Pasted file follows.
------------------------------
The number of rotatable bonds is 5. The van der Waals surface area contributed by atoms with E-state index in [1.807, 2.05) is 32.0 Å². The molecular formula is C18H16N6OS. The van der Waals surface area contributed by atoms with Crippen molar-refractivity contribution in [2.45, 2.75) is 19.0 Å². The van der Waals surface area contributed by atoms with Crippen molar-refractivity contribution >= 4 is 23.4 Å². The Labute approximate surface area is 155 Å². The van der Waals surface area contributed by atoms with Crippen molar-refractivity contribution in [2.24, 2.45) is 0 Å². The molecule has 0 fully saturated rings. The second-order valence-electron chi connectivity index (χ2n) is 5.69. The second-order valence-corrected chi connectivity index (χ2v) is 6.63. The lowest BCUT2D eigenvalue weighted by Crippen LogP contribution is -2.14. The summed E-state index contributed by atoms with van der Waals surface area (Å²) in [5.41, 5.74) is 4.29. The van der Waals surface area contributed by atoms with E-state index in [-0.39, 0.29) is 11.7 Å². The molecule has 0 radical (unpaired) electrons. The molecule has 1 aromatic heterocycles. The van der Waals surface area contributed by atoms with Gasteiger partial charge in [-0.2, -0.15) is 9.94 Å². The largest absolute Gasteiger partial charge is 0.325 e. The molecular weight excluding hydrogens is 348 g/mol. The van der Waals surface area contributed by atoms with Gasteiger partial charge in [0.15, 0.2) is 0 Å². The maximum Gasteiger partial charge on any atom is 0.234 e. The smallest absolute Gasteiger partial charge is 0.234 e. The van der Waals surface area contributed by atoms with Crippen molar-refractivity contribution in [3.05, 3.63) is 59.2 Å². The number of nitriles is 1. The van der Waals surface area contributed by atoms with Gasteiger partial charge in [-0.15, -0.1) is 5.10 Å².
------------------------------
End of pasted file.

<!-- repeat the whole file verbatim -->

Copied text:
The number of rotatable bonds is 5. The van der Waals surface area contributed by atoms with E-state index in [1.807, 2.05) is 32.0 Å². The molecular formula is C18H16N6OS. The van der Waals surface area contributed by atoms with Crippen molar-refractivity contribution in [2.45, 2.75) is 19.0 Å². The van der Waals surface area contributed by atoms with Crippen molar-refractivity contribution >= 4 is 23.4 Å². The Labute approximate surface area is 155 Å². The van der Waals surface area contributed by atoms with Crippen molar-refractivity contribution in [2.24, 2.45) is 0 Å². The molecule has 0 fully saturated rings. The second-order valence-electron chi connectivity index (χ2n) is 5.69. The second-order valence-corrected chi connectivity index (χ2v) is 6.63. The lowest BCUT2D eigenvalue weighted by Crippen LogP contribution is -2.14. The summed E-state index contributed by atoms with van der Waals surface area (Å²) in [5.41, 5.74) is 4.29. The van der Waals surface area contributed by atoms with E-state index in [-0.39, 0.29) is 11.7 Å². The molecule has 0 radical (unpaired) electrons. The molecule has 1 aromatic heterocycles. The van der Waals surface area contributed by atoms with Gasteiger partial charge in [-0.2, -0.15) is 9.94 Å². The largest absolute Gasteiger partial charge is 0.325 e. The molecular weight excluding hydrogens is 348 g/mol. The van der Waals surface area contributed by atoms with Gasteiger partial charge in [0.15, 0.2) is 0 Å². The maximum Gasteiger partial charge on any atom is 0.234 e. The smallest absolute Gasteiger partial charge is 0.234 e. The van der Waals surface area contributed by atoms with Crippen molar-refractivity contribution in [3.05, 3.63) is 59.2 Å². The number of nitriles is 1. The van der Waals surface area contributed by atoms with Gasteiger partial charge in [-0.15, -0.1) is 5.10 Å².